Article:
As a millennial, I understand the appeal of the text message. It’s easy, convenient, non-threatening, and can be ignored. I have texted guys to suggest a hang out when I hadn’t heard from them in a while; I have received tweets, texts, and emails from men for last-minute ‘dates’ that never seemed to work out the way they did in my head. I’ve had a texter vanish into thin air, leaving me (embarrassingly) devastated.
Many of the women I counsel feel wrecked by similar text-based relationships and confused when they end. I think partially the problem is what I call “text goggles”.
Text goggles: A phenomenon in which texting impairs the judgment of an individual in a relationship and makes the other person with a character deficit, emotional instability, or lack of depth appear more attractive than they actually are.
Roxanne Jones, founding editor of ESPN The Magazine and a former vice president at ESPN, noted in her CNN Article, “As a happily single woman, I am shocked at how many professional, attractive and otherwise intelligent men have no idea how to communicate effectively by phone or face to face.”
Text chemistry can skew your judgment and make it easy to think something is there—maybe a future, a different romantic feeling, or possibly a husband. But text chemistry doesn’t equal real-life connection.
Texting isn’t bad and I’m not anti-technology; we just need to be careful because it doesn’t translate well into relationships. Here’s a cardinal rule about texting: Texting should always be leading to face-to-face interaction not taking away from it.
My messy relational life before meeting my husband led to heartbreak and loads of confusion; but after sorting through the broken pieces I discovered that texting or being the ‘always-available’ girl might have been part of the problem. Enough was enough, so I decided to experiment with dating differently, specifically in the areas of communication and sex. I really wanted to find Mr. Right, not just Mr. Tonight.
Here’s some reasons texting can produce clouded judgment:
Texting is easy. Easy isn’t bad; it just means you can’t—or shouldn’t—start planning your perfect summer wedding because your ‘text chemistry’ with your guy is through the roof. The constant texting may simply means he is bored, likes the attention, looking for a hookup, or enthralled just like you are with the chemistry.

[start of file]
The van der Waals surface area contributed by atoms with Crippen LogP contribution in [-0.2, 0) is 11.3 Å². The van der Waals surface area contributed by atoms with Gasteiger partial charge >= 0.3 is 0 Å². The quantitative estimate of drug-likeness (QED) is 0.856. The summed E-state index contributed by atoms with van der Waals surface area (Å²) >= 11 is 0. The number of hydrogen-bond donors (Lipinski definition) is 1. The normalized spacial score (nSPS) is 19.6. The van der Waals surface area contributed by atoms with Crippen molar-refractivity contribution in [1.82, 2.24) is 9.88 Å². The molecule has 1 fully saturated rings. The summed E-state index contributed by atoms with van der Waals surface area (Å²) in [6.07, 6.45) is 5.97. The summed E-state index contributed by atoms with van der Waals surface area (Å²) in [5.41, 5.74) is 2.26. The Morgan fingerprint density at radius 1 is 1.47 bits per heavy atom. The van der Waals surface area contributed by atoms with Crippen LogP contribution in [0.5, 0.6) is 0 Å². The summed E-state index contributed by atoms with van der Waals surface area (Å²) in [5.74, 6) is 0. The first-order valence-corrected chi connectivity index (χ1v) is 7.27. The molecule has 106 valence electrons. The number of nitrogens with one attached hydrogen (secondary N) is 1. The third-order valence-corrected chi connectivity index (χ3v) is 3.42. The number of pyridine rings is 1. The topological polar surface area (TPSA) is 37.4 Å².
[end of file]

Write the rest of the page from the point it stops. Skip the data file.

Texting is not a real connection. While texting has dramatically changed the dating climate, text-based relationships can bring a false sense of intimacy—the same way following your favorite blogger or singer doesn’t mean you actually know them. It’s easy to feel exhilarated and even connected by a rapid-fire, flirty text banter, but text chemistry doesn’t hold weight off-screen. Too many settle for this emotionally addictive buzz in lieu of a real connection.
Texting affords both you and him to be someone you’re not. The person on the other end of the message may not be who his texts suggest he is. You might be wearing text-goggles. But just like if you were under the influence of alcohol, you need to take off the text-goggles—spend some quality time communicating face-to-face—before you image he’s the one for you.
Texting handicaps the communication necessary to build a healthy relationship. How does Mr. Text handle conflict? Is he in the 58 percent that will cowardly break up with you over text? We’re losing basic communication skills—how to have healthy argument without name-calling, conflict resolution, asking personal questions, because it’s easier to hide behind technology. It’s common to mask hurt feelings, deep emotions, and harsh words behind screens. Communication is the most important aspect of a relationship that withstands the test of time, and carrying out a majority of your relationship on-screen means you are headed for dangerous waters.
Real communication takes courage. Telling a man or a woman you want to end a relationship over the phone or in person takes character. Putting yourself out there and not sending a mass text or a late-night one is what will make the men stand out among boys. Take a risk and find a lasting relationship without the goggles. You won’t be disappointed.
Have you ever been in a relationship that suffered from “text goggles”? Please share!
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